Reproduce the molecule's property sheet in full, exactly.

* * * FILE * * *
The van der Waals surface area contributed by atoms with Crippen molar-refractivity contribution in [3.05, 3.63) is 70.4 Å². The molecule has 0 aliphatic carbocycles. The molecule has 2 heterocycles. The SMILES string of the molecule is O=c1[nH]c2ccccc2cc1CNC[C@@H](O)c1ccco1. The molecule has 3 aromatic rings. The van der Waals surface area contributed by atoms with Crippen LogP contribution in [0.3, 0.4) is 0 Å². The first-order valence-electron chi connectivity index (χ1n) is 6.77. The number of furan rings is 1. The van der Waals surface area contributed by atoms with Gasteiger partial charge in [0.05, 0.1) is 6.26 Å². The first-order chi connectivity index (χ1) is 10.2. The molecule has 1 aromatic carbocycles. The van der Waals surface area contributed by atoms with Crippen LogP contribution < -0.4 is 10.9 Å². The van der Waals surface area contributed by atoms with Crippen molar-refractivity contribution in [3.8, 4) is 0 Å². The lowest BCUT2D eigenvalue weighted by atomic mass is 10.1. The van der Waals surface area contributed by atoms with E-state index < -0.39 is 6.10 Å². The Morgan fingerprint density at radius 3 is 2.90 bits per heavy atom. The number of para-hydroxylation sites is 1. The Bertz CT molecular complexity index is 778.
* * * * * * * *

The van der Waals surface area contributed by atoms with Crippen molar-refractivity contribution in [3.05, 3.63) is 70.4 Å². The molecule has 0 aliphatic carbocycles. The molecule has 2 heterocycles. The SMILES string of the molecule is O=c1[nH]c2ccccc2cc1CNC[C@@H](O)c1ccco1. The molecule has 3 aromatic rings. The van der Waals surface area contributed by atoms with Crippen LogP contribution in [0.3, 0.4) is 0 Å². The first-order valence-electron chi connectivity index (χ1n) is 6.77. The number of furan rings is 1. The van der Waals surface area contributed by atoms with Gasteiger partial charge in [0.05, 0.1) is 6.26 Å². The first-order chi connectivity index (χ1) is 10.2. The molecule has 1 aromatic carbocycles. The van der Waals surface area contributed by atoms with Crippen LogP contribution < -0.4 is 10.9 Å². The van der Waals surface area contributed by atoms with Crippen molar-refractivity contribution in [3.8, 4) is 0 Å². The lowest BCUT2D eigenvalue weighted by atomic mass is 10.1. The van der Waals surface area contributed by atoms with E-state index < -0.39 is 6.10 Å². The Morgan fingerprint density at radius 3 is 2.90 bits per heavy atom. The number of para-hydroxylation sites is 1. The Bertz CT molecular complexity index is 778.